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Painful pleasures

Manjula Padmanabhan | Updated on January 22, 2018 Published on August 28, 2015

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The original idea of camping out in the open for one night has mutated into an open-ended road trip. Birk knows people who own a farm in Vermont. He suggests that we go visit them and spend some time on the farm. It takes about six hours to get there from Elsewhere but we’re in no hurry. No bosses await our return, no jobs are in jeopardy. All three of us are living off tiny nest eggs in one form or another. We’re not rich, but we can afford a modest excursion so long as we pool our resources and share double rooms in small motels.

We run out of our original stock of sandwiches, beer, fruit and tortilla chips by the end of the first day. The ready-made salads and cold meats we buy from grocery stores in the small towns we pass through sustain us on the road and we share everything we eat with Punky. But by evening every day, Birk begins talking about his hungry Viking ancestors while clutching his belly. So we get takeaway pizzas every night until the thought of yet another slab of garlic-scented gloop from a small-town eatery has us clutching our bellies.

Things are looking bleak by the end of our fifth day on the road. We have just pulled into our motel for the night when Bins notices that in the nearby strip-mall there’s a restaurant called The Nut-Raja. Its logo looks like a Taj Mahal with a peeled onion for its central dome and cutlery in place of the minarets. “Maybe they will serve Indian food?” he says. Sure enough: the moment we push open the outer door, spicy fragrances leap out and embrace us like a litter of steamy puppies.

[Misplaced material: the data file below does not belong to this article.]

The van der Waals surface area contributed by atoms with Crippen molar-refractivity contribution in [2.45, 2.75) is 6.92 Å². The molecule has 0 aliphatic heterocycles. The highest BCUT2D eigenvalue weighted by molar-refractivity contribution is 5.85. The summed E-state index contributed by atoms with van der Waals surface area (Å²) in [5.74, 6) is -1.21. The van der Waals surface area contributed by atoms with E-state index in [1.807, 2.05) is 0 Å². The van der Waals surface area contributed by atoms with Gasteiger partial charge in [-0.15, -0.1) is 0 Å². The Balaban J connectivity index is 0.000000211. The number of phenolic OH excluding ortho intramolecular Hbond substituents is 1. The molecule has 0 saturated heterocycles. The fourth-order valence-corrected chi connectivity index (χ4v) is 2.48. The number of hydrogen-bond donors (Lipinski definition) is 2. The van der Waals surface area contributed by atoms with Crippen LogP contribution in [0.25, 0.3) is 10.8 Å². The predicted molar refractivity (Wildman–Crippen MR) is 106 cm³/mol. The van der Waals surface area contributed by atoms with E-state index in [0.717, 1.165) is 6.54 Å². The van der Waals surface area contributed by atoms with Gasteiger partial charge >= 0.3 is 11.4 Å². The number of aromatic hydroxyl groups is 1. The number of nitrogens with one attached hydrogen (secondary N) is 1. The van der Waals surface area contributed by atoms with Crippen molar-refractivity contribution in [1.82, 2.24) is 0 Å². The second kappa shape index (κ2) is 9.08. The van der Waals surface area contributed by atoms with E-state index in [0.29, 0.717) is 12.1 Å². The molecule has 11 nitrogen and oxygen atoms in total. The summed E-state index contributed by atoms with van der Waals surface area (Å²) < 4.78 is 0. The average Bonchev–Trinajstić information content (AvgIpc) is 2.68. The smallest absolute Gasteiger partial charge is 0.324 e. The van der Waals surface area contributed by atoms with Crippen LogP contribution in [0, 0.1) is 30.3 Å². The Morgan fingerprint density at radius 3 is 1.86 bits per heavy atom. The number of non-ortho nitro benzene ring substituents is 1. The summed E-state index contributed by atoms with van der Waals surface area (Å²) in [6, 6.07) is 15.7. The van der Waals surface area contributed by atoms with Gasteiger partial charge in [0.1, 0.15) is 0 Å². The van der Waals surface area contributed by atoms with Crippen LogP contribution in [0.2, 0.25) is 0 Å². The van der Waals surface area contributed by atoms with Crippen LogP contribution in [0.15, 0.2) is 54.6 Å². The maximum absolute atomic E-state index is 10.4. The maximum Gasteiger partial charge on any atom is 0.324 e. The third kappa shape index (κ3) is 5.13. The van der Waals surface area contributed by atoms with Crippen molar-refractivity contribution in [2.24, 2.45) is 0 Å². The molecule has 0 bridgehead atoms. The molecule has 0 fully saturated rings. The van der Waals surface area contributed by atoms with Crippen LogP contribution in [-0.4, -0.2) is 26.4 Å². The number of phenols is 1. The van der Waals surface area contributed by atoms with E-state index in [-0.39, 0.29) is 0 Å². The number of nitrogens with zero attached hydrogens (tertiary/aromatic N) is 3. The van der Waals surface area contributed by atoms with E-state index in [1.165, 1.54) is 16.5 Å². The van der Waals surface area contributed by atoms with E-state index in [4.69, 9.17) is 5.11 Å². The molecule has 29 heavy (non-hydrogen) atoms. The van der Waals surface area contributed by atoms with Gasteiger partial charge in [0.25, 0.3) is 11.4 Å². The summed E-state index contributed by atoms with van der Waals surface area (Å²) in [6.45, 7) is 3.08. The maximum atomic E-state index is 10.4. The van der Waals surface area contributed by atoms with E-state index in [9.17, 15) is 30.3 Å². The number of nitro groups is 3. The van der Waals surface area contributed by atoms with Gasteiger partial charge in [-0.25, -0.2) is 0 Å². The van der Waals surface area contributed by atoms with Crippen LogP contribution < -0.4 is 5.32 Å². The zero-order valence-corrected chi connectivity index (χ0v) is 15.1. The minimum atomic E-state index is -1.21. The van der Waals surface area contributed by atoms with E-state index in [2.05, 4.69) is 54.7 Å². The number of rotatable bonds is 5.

Bins practically bursts into flame with excitement. “Mmmmhhhhhhh!” he inhales, waving his long sensitive nose in the air. “Rasam! Sambar! Chutney! Ah-hahaha. We will never leave this town,” he declares. “We will stay here forever!” The restaurant serves not merely Indian, but specifically South Indian food including non-vegetarian specialties from Chettinad. Birk is curious and a little nervous. He’s eaten Indian food before but only the zero-watt versions that most restaurants in the West serve. “We Vikings aren’t used to chillies,” he says, bravely, “but we’re willing to try!”

It’s a self-service joint, so we pile our plates, choose a booth in the main dining hall and settle down. The paper place-mats have a graphic of all 43 US Presidents on it. There’s obviously a large population of South Asians in the area because the place is packed with ladies in nylon saris and children with oil-slicked hair. There are quite a few non-South Asians too. The atmosphere is mildly festive, even though it’s just an ordinary day. Bins shows Birk how to use his fingers to eat idlis and soon all three of us are glowing with interior heat. “I’m in pain,” says Birk, as tears mingle with the sweat on his cheeks, “but in a good way!” Bins nods with his eyes closed. Too happy to speak.

Manjula Padmanabhan , author and artist, writes of her life in the fictional town of Elsewhere, US, in this weekly column

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Published on August 28, 2015
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